Sables, in French are pronounced ‘sah-blays’. They are like delightful shortbread rounds, covered in a coating of sugar. The sandy texture with a buttery-citrus flavor was a sheer delight. I attempted a bite, and the glorious crumbs scattered on the table. I did not mind the minor mess. The calamansi sables were a treat with a warm cup of tea. I sipped some and bit into the thick, powdery round cookie. I knew then life was going to be okay because these sables were simply sublime.

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Calamansi Sables

Calamansi Sables are the French shortbread-like treats. I baked these and added the piercing sweet citrus flavors of calamansi, the Filipino lime. I have baked with calamansi before and had delightful results. The calamansi’s sweet tanginess is similar to the Meyer lemon. So if you have no access to calamansi, use lemons instead and you’ll have a bunch of unforgettable pastry rounds for tea time or dessert. This Sables recipe was adapted from “The Cookiepedia” by Stacy Adimando (Quirk Books). This recipe made 2 dozen cookies.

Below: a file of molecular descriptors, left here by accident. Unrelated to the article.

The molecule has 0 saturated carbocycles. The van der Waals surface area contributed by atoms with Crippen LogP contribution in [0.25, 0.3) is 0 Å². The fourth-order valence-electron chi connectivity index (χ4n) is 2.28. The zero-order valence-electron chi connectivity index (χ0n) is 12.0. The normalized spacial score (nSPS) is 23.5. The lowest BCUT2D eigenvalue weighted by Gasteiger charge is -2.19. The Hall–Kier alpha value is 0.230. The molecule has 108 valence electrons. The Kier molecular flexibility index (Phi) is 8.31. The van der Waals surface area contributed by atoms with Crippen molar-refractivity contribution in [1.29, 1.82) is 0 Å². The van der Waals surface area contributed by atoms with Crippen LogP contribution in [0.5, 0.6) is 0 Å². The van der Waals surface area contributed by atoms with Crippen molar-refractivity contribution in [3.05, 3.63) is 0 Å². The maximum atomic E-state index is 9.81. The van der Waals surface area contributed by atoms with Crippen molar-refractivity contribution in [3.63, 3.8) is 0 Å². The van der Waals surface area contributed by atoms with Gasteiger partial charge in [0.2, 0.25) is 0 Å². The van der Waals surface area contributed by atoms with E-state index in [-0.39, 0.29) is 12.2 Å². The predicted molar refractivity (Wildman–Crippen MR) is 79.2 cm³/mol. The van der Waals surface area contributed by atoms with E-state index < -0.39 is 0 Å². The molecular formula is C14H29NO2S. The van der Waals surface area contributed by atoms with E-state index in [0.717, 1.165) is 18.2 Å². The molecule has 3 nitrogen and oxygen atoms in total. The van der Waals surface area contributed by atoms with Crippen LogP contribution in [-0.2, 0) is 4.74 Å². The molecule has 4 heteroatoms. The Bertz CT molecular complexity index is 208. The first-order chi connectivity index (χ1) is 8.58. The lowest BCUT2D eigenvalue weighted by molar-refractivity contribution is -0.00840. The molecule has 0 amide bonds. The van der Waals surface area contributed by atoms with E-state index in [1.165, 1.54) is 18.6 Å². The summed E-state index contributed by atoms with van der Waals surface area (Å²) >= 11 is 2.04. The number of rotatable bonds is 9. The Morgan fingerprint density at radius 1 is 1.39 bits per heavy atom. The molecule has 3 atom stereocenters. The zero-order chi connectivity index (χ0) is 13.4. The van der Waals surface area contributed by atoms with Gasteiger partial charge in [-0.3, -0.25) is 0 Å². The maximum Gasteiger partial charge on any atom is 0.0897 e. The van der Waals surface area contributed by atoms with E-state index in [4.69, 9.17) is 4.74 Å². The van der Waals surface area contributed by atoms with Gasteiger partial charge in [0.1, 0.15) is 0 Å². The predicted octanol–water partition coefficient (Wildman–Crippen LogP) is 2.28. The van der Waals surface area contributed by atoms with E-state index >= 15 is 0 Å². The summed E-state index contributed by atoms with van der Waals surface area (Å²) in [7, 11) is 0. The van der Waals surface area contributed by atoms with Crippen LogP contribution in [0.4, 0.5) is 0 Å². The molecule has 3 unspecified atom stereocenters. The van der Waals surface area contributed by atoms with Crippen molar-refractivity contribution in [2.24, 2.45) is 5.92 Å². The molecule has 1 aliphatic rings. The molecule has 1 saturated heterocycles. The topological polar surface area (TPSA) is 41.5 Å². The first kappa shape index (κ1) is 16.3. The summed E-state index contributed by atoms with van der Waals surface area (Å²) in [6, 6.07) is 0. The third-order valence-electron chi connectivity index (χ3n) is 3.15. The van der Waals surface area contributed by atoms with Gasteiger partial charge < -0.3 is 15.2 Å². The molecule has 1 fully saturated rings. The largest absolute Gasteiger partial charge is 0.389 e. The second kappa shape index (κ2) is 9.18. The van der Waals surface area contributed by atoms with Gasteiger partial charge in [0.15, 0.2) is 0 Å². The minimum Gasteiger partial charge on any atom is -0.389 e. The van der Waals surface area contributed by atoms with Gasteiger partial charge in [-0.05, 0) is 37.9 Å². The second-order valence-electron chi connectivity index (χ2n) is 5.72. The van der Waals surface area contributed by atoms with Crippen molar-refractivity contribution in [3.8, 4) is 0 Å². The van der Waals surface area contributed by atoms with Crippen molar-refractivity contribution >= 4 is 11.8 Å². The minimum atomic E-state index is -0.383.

Prep Time1 d
Cook Time15 mins
Resting Time1 hr
Total Time1 d 1 hr 15 mins
Course: Dessert, Merienda, Snacks
Cuisine: American, Asian, Filipino, French
Keyword: Filipino Calamansi Sables Cookies
Servings: 4 people
Calories: 820kcal
Author: Asian in America

Equipment

  • Large Cookie or Baking Sheets

Ingredients

  • 1 cup unsalted butter softened at room temperature
  • 3/4 cup granulated white sugar
  • 1/2 teaspoon salt
  • 2 Tablespoons calamansi juice fresh or frozen concentrate; or substitute with Meyer Lemons
  • 1/2 teaspoon lemon zest
  • 2, egg yolks at room temperature